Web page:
Conning displays, another use for NMEA 2000
It wasn’t just pirate drama (hurray for the good guys!) that had me thinking about big ship helms recently. When I was reading IEC documents about AIS target plotting last week, I came across the nifty “conning display” above. Even in greyscale it suggests how useful it is to integrate lots of usually discrete vessel data onto one screen. While I’ve seen conning displays in the past, and thought that something similar could be useful on even medium size yachts, that thought is particularly intriquing because nowadays every bit of data on this screen could be delivered over a single NMEA 2000 backbone.
It’s even possible now to put nav light status on an N2K network, given Maretron’s Run Indicator Module, and similar from Albatross Controls (which now has a U.S. distributor). It’s ironic then that, in fact, the Transas Navi-Conning system which collected all that data above uses “NMEA (ver. 2.1/3.0/3.01)…realized via serial RS232-type and virtual ports.” Pity the poor installer who has to get all those NMEA 0183 inputs seen below to work properly! Big ship electronics change at a glacial pace, but the IEC did finally approve NMEA 2000 and one day a ship’s conning display will simply tee off its N2K network, I think. Is it nuts to think a similar screen might useful on a boat like the soon-to-be-mine Gizmo, especially for docking in tight quarters? And isn’t it quite possible as sensors get more accurate and MFDs get better at NMEA 2000? And I wonder whatever happened to NMEA’s “intelligent gateway” idea, which would encourage marine PC software developers to work with N2K?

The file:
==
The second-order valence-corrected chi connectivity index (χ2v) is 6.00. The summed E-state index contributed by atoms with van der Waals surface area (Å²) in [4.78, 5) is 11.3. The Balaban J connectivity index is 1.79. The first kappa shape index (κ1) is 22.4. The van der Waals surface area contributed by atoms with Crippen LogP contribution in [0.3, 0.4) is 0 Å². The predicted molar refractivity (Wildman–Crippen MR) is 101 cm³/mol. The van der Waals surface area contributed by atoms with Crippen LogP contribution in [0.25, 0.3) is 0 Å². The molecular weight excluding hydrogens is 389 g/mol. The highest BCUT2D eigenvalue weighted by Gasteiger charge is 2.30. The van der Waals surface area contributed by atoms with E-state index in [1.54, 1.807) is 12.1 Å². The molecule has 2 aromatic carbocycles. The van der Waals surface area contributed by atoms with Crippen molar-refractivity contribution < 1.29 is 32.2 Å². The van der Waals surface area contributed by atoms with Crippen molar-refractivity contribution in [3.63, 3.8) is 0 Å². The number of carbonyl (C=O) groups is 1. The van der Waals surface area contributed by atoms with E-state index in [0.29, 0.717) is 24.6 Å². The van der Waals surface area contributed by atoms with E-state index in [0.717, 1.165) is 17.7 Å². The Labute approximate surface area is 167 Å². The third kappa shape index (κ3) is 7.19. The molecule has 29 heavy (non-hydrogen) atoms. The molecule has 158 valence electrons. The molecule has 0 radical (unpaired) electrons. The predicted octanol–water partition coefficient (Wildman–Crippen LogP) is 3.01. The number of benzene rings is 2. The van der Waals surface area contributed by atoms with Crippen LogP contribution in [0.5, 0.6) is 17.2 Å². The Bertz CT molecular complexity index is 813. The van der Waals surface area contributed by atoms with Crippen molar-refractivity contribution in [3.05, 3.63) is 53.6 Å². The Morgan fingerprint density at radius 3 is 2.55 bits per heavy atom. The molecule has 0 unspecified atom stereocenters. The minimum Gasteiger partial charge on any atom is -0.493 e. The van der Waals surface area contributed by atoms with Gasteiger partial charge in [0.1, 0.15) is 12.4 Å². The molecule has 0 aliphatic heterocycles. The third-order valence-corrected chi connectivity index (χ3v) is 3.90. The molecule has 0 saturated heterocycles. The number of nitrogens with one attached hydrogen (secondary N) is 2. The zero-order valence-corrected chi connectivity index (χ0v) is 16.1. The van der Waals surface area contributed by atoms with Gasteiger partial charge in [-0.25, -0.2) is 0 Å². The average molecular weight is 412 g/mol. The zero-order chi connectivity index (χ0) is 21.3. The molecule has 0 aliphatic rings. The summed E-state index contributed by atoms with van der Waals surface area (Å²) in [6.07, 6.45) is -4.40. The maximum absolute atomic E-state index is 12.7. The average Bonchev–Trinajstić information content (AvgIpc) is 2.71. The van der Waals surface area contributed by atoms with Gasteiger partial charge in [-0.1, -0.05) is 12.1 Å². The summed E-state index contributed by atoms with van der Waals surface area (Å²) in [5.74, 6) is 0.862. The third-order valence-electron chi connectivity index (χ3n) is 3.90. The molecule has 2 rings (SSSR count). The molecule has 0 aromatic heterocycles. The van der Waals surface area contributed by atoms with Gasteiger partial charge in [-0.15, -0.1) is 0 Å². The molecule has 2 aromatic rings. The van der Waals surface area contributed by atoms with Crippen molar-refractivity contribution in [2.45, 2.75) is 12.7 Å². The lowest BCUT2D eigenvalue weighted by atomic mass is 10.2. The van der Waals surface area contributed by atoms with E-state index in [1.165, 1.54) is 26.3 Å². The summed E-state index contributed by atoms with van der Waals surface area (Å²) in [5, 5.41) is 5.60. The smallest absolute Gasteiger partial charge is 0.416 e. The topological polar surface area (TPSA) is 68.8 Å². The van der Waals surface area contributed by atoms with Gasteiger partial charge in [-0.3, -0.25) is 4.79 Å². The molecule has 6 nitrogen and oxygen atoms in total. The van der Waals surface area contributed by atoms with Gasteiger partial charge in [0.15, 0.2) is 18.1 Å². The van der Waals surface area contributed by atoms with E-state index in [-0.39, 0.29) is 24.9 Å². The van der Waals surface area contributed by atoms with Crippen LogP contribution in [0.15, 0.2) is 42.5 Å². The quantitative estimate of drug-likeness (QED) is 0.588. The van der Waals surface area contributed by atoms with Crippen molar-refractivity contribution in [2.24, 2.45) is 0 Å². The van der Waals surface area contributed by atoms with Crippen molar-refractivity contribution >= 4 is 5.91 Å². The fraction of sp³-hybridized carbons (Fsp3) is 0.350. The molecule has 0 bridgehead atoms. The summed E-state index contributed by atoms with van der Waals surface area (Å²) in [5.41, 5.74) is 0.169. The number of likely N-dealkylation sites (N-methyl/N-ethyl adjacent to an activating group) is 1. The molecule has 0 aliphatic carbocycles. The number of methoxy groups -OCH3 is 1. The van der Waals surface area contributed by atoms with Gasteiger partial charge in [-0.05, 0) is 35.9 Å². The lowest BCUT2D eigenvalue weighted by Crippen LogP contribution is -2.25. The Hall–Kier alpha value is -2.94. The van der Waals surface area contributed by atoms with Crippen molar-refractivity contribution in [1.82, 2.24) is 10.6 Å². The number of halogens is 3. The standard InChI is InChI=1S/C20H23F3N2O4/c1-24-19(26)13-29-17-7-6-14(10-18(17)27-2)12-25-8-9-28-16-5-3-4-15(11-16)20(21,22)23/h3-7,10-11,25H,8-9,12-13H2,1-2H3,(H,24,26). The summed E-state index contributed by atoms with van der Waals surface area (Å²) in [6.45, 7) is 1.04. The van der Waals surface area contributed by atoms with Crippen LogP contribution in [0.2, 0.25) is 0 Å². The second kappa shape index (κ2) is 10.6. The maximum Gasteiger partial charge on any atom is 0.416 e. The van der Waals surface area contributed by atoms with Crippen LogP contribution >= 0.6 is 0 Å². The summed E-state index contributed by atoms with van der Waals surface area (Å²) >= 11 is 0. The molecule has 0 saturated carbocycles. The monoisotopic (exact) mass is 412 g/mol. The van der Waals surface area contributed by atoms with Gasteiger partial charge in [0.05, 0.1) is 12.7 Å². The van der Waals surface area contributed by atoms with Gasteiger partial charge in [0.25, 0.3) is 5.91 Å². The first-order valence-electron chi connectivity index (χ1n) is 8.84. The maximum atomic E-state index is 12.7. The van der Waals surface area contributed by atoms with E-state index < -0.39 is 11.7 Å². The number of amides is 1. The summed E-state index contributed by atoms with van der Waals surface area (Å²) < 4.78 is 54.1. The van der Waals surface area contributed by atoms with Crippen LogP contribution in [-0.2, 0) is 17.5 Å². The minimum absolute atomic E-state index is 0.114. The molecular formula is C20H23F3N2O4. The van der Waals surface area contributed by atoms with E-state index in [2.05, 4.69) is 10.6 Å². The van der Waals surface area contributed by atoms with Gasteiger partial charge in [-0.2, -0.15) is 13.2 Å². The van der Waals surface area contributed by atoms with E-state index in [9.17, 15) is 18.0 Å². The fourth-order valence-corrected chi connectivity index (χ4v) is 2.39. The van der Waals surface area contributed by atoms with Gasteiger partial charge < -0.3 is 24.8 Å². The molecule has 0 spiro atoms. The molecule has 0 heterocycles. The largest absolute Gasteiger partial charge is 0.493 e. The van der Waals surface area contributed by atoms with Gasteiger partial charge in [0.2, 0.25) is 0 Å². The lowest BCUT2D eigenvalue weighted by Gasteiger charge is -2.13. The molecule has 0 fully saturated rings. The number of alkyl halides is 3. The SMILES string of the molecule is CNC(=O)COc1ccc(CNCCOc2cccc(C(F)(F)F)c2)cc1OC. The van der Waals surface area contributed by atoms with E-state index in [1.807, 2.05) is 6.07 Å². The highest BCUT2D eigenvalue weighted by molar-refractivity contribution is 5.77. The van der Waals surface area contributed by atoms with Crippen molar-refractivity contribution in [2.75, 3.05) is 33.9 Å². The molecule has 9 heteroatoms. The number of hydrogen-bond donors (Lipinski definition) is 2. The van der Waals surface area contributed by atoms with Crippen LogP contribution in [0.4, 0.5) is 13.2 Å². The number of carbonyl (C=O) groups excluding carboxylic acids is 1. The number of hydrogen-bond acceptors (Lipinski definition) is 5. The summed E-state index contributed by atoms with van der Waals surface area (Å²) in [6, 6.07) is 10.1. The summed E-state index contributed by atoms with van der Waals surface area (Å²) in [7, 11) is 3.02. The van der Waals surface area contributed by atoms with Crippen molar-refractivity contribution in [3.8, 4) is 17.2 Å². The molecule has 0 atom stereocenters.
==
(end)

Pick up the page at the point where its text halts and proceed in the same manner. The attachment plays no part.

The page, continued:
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Cheap and expensive LCD displays
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